LEBANON — What if a nurse in a poor African village had access to a medical diagnostic tool the size of a cell phone that could determine the presence and amount of virus in a sample of blood or saliva in minutes for less than $2 per sample?
Although technology already exists to make such a reading, the equipment is usually based in a laboratory, takes time to run a test, costs thousands of dollars, isn’t mobile and cannot withstand the rigors of heat, cold or sandstorms.
But a development team that includes John Mata, associate professor of pharmacology at COMP-Northwest in Lebanon, and David Roberts of Takena Technologies in Albany, has developed a prototype device that “worked the very first time it was tried,” according to Roberts.
The mobile diagnostic device — which currently fits in a small plastic case — is composed of a computer system linked to a laser and detector.
Their project recently received a $20,000 John C. Erkkila Endowment for Health and Human Performance grant. The project is titled “The Use of Fluorescence Resonance Energy Transfer to Detect Virus in Blood.”
Mata said that initially the project will be focused on HIV, Zika and Ebola, although assays for human papillomavirus (HPV), tuberculosis (TB), hepatitis C (HCV), anthrax, malaria and salmonella are also in the design phase.
“The unique feature of this new technology is the ability to directly measure biological targets without the need for enzymes or heat sensitive reagents,” he said. “Further, the measurements can be made on a small battery-powered fluorometer that the research team has constructed as a prototype for this novel detection method. The goal of this research is to allow testing for early viral infection and other emerging pathogens anywhere in the world for a cost of less than $2 per test.”
And the device is targeted to cost less than $1,000 each.
“We started talking about this two years ago,” Mata said.
Mata brings the medical/biological background and expertise with synthetic RNA binding polymers to the table and Roberts brings the ability to design hardware and software.
In a nutshell, Mata said every virus has its own unique identifying structure built upon DNA and RNA.
“By using RNA binding polymers modified with fluorescent dyes, and shining a laser through a fluid sample, we can determine the amount of a virus by how brightly the material glows when it finds a target,” he said.
Mata said that basically, “we put in one wavelength of light and get out another wavelength. The difference in those wavelengths is the amount of virus in the sample.
And, because viruses mutate as they come and go through outbreaks, the detection probes can be updated quickly with the latest identifying information.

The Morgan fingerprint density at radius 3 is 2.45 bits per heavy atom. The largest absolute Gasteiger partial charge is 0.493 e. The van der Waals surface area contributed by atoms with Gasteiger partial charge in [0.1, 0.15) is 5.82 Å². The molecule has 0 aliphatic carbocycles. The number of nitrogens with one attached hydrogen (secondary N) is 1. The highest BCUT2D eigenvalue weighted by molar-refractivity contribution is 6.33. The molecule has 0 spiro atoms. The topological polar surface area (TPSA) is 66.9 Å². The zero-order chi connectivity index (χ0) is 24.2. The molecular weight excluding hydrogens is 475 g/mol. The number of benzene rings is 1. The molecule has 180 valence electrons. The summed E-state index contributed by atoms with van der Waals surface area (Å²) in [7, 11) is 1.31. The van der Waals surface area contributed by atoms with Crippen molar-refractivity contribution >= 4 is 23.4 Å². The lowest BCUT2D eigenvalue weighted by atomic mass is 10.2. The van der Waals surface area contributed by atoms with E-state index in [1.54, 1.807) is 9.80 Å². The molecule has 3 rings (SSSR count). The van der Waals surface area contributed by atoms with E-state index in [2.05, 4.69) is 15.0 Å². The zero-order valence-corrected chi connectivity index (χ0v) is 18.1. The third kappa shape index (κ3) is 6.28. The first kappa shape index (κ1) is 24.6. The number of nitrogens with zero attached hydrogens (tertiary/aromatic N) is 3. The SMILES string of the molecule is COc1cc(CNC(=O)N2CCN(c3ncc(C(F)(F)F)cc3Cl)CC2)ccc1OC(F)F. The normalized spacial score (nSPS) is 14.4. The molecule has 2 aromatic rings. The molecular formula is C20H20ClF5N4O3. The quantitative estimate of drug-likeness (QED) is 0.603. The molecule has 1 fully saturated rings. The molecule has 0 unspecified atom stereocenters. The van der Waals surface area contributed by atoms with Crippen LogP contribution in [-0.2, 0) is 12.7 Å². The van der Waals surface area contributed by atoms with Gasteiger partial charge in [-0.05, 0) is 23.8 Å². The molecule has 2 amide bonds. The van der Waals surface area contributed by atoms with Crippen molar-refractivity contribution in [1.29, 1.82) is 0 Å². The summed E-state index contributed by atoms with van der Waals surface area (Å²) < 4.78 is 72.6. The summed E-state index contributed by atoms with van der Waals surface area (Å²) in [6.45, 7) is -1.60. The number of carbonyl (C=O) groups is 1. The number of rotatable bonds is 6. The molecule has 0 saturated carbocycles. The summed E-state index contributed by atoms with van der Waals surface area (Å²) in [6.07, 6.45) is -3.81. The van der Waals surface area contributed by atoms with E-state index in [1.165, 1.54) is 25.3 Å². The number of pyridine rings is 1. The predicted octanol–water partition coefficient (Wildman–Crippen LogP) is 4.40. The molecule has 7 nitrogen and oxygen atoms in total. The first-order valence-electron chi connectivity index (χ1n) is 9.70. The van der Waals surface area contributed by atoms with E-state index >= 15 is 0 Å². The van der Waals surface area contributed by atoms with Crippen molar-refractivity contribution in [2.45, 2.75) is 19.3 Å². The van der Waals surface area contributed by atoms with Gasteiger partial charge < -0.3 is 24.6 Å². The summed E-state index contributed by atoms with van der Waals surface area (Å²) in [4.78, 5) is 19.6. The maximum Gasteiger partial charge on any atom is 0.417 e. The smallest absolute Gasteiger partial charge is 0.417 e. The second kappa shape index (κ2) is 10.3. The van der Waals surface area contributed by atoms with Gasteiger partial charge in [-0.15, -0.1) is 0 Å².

Mata and Roberts say that the prototype currently tests for only one virus at a time, but like the miniaturization of computer chips, they envision some day being able to test for up to 100 viruses at the same time.
“We want this to be a one-button operation,” Roberts said. “It will be the size of a cell phone, operate on two small batteries and be impervious to heat or cold.”
The men said the device could be used to detect issues with food or drinking water.
“This could be sold at Cabela’s and someone who likes to hike could use one to determine whether water in a stream is contaminated,” Roberts said.
In addition to Mata and Roberts, other participants are researchers Thomas Squier PhD, Vishwanath Venketaraman PhD, Michelle Steinhauer PhD, and Yijia Xiong, PhD from the Department of Basic Medical Sciences.
Joining Roberts from Takena Technologies is Greg Peek with James Summerton from GeneTools, LLC of Philomath, the inventor and manufacturer of the polymers.
Jocelynn Powell, a first-year student at COMP-Northwest, is helping with lab research and other medical and undergraduate students and will begin assisting in the testing this summer.
Roberts said all of the technology used in the prototype is currently available off the shelf in a much smaller size and is reasonably priced. He said the prototype cost about $1,500 in actual parts.
The men presented the idea at a recent meeting to military representatives and said they were impressed with its potential.
Information detected by the device can be uploaded like a text message or cellular phone call anywhere in the world, the men said, such as the Centers for Disease Control in Atlanta, Georgia.